Using data from the National Longitudinal Survey of Youth, this article examined the characteristics (and later life histories) of youths who, during the 1980s, were "disconnected" from mainstream society, that is, they were not enrolled in school, not gainfully employed, not in the military, and not married to someone who was "connected" in one of these ways. The study followed 4,000 youths from 1979, when they were 14, 15, and 16 years old, through 1991, when they were in their mid-to-late 20s. Results show that 1 in 3 youths was disconnected for at least half of a calendar year. As adults, youths who were disconnected for a short time (in only 1 or 2 years) did not differ substantially from those who were never disconnected in terms of educational attainment, work history, family income, reliance on government programs, and marital status. However, those who were disconnected in 3 or more years experienced significantly greater hardships. This article suggests that school-related interventions (such as career-oriented education, after-school "safe havens," and targeting individual deficits) might help prevent youthful disconnectedness. ((c) 1999 APA/PsycINFO, all rights reserved)
Bibliography Citation
Besharov, Douglas J. and Karen N. Gardiner. "Preventing Youthful Disconnectedness." Children and Youth Services Review 20,9-10 (November-December 1998): 797-818.
7. Gottlieb, Aaron
Household Incarceration in Early Adolescence and Risk of Premarital First Birth
Children and Youth Services Review 61 (February 2016): 126-134.
Also: http://www.sciencedirect.com/science/article/pii/S0190740915301353
Cohort(s): Children of the NLSY79, NLSY79, NLSY79 Young Adult
Publisher: Elsevier
Keyword(s): Childbearing, Premarital/Nonmarital; First Birth; Household Influences; Incarceration/Jail

In the second half of the 20th century, the United States experienced a massive increase in incarceration. In response to this growth, a burgeoning scholarship has sought to explore the collateral consequences of incarceration for young children. However, this scholarship has less frequently explored the impact of incarceration on long-term outcomes, how incarceration experienced in periods other than early childhood impacts children, and whether the incarceration of family members other than parents has negative implications for children. Using data from the children of the mothers in the National Longitudinal Survey of Youth, I explore whether household incarceration experienced in early adolescence is associated with a child's risk of growing up to have a premarital first birth. The results suggest that, even after including a rich set of covariates, children who experience household incarceration in early adolescence are at greater risk of having a premarital first birth, particularly when the father or an external household member is incarcerated.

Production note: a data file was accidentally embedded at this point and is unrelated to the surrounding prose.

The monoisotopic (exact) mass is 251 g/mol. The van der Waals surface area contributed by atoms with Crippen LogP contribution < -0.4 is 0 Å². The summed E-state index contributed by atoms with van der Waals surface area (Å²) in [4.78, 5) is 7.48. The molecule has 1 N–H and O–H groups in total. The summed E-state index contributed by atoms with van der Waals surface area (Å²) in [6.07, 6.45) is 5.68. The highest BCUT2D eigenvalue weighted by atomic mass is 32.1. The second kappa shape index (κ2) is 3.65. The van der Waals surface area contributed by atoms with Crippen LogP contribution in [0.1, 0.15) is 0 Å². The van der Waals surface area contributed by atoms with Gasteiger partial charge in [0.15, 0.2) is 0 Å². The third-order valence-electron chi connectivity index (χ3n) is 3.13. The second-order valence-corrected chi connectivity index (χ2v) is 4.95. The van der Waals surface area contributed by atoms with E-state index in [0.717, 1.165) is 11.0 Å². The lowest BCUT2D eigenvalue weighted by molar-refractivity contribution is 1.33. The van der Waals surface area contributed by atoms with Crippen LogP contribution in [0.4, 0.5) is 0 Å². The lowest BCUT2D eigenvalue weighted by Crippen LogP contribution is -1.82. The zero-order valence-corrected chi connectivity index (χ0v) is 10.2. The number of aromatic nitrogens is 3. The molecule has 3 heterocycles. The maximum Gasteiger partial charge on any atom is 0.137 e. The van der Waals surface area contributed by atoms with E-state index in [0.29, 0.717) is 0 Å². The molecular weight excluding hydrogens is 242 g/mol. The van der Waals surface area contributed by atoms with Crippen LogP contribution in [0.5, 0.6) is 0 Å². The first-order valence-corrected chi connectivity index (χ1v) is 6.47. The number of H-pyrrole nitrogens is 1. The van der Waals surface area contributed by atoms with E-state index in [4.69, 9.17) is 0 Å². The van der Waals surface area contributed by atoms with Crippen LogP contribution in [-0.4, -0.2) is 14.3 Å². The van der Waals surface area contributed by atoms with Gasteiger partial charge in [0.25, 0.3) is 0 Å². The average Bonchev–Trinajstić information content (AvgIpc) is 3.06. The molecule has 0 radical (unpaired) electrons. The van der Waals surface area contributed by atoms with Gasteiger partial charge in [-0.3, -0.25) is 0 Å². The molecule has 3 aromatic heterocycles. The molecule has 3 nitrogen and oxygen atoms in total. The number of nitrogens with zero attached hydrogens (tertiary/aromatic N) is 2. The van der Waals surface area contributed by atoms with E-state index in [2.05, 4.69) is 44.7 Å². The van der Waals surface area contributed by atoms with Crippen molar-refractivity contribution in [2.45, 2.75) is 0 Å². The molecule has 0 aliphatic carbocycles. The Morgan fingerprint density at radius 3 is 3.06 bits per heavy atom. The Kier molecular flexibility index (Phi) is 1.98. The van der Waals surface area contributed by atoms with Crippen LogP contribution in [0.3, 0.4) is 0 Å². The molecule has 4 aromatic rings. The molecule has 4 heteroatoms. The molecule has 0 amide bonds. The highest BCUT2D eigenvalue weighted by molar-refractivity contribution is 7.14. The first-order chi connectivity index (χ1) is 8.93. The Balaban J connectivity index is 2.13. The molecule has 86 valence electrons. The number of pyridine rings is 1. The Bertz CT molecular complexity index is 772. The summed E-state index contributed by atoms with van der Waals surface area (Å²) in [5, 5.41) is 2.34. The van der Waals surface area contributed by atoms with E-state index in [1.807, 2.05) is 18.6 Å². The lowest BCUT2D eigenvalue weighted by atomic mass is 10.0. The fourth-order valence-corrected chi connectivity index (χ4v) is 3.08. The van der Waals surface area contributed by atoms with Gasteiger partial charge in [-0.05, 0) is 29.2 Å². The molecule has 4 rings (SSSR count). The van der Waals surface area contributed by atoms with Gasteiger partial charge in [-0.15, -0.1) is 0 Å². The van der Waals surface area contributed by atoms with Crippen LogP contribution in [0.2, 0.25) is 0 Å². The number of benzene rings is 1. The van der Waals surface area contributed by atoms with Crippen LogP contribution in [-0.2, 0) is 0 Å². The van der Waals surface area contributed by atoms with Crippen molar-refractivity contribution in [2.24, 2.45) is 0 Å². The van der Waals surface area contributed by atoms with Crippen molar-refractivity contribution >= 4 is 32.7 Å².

Bibliography Citation
Gottlieb, Aaron. "Household Incarceration in Early Adolescence and Risk of Premarital First Birth." Children and Youth Services Review 61 (February 2016): 126-134.
8. Han, Wen-Jui
Waldfogel, Jane
Parental Work Schedules, Family Process, and Early Adolescents' Risky Behavior
Children and Youth Services Review 29, 9 (September 2007): 1249-1266.
Also: http://www.sciencedirect.com/science/article/pii/S0190740907001181
Cohort(s): Children of the NLSY79
Publisher: Elsevier
Keyword(s): Adolescent Behavior; Behavior Problems Index (BPI); Delinquency/Gang Activity; Depression (see also CESD); Home Environment; Parent Supervision/Monitoring; Parent-Child Relationship/Closeness; Parents, Single; Risk-Taking; Shift Workers; Substance Use; Work Hours; Work, Atypical

Using data on a large contemporary sample of 10 to 14 year olds from the NLSY-CS, this paper examines whether mothers' and fathers' work schedules are associated with parental monitoring and adolescent–parent closeness, and with adolescents' substance use and delinquency. Regression results for two-parent families indicate that parental nonstandard work schedules have mixed associations with family process, tending to improve monitoring but also having some deleterious effects on reported closeness. Regression results for single-mother families also show mixed effects. These results provide support for the hypothesis that nonstandard work schedules have offsetting effects on family process. Consistent with this hypothesis, in analyses for both two-parent and single-parent families, there are few significant associations between parents' work schedules and adolescents' risky behavior. These findings suggest that parental nonstandard work schedules have mainly neutral effects on early adolescents' risky behavior, because although they may reduce closeness, they also tend to improve monitoring. However, the results also raise a red flag about single mothers working rotating shifts, which we find is associated with an elevated likelihood that children have engaged in all three types of delinquent behavior.